Nets guard Spencer Dinwiddie will become the first NBA player to turn his player contract into a digital investment vehicle, giving up some future income on his three-year, $34MM+ deal in order to secure a lump sum payment up front. Dinwiddie is confident that the NBA and the Players’ Association will approve the measure.
“What are they going to do, try and stop me? I mean, they could try,” Dinwiddie said (via Brian Lewis of The New York Times). “Then they’d have to have legal standing to do so. Do you really want to do that? Because wouldn’t that be bad PR for them to do that? I would think”
Dinwiddie went on to explain that he isn’t creating a new currency. “I’m not trying to reinvent the wheel and create a new bitcoin; this is different,” he said. “… I will say this, though: It solves some of the league’s fan engagement issue. It does do that.”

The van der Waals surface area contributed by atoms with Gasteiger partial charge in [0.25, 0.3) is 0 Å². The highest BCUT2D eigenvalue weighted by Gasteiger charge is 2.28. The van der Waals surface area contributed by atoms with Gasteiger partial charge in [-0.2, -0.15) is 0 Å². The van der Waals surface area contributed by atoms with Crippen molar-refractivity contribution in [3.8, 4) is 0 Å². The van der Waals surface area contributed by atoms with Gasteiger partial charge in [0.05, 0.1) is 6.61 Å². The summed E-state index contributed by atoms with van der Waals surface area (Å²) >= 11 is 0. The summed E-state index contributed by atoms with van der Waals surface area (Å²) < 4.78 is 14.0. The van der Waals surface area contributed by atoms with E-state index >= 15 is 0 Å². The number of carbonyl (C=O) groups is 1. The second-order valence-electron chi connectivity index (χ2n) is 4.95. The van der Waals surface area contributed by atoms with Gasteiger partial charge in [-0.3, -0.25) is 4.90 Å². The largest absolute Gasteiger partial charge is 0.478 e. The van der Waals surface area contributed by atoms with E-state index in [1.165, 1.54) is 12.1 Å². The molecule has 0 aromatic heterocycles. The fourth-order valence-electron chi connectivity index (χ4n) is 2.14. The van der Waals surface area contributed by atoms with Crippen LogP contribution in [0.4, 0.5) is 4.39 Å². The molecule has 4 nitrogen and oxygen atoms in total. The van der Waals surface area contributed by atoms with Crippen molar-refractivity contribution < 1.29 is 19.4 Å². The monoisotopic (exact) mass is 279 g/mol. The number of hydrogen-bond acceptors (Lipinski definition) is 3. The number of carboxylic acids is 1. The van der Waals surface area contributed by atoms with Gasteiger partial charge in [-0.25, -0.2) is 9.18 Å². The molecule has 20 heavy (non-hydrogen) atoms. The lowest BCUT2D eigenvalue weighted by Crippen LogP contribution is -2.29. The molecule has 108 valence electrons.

The 26-year-old also touched on tampering in the NBA, something that will have new consequences for as a result of last Friday’s Board of Governors’ meeting. Dinwiddie openly wondered whether it’s a coincidence that the league’s increased focus on tampering comes after teams like his own were big winners in free agency.
“You mean when non-traditional powers like the Nets and the Clippers win?” Dinwiddie added. “What you’re saying is, if it’d been the Lakers and the Knicks that won it wouldn’t be a problem, but because it’s the Clippers and the Nets that won it’s an issue?”
The Nets landed Kevin Durant and Kyrie Irving in free agency this summer and Dinwiddie played a role in the recruitment. Brooklyn will have many new faces next season, including Taurean Prince, who came to the team via a trade with the Hawks.
“He’s going to be a pleasant surprise, somebody a lot of people are discounting,” Dinwiddie said of Prince. “[He] can really, really, really shoot it.”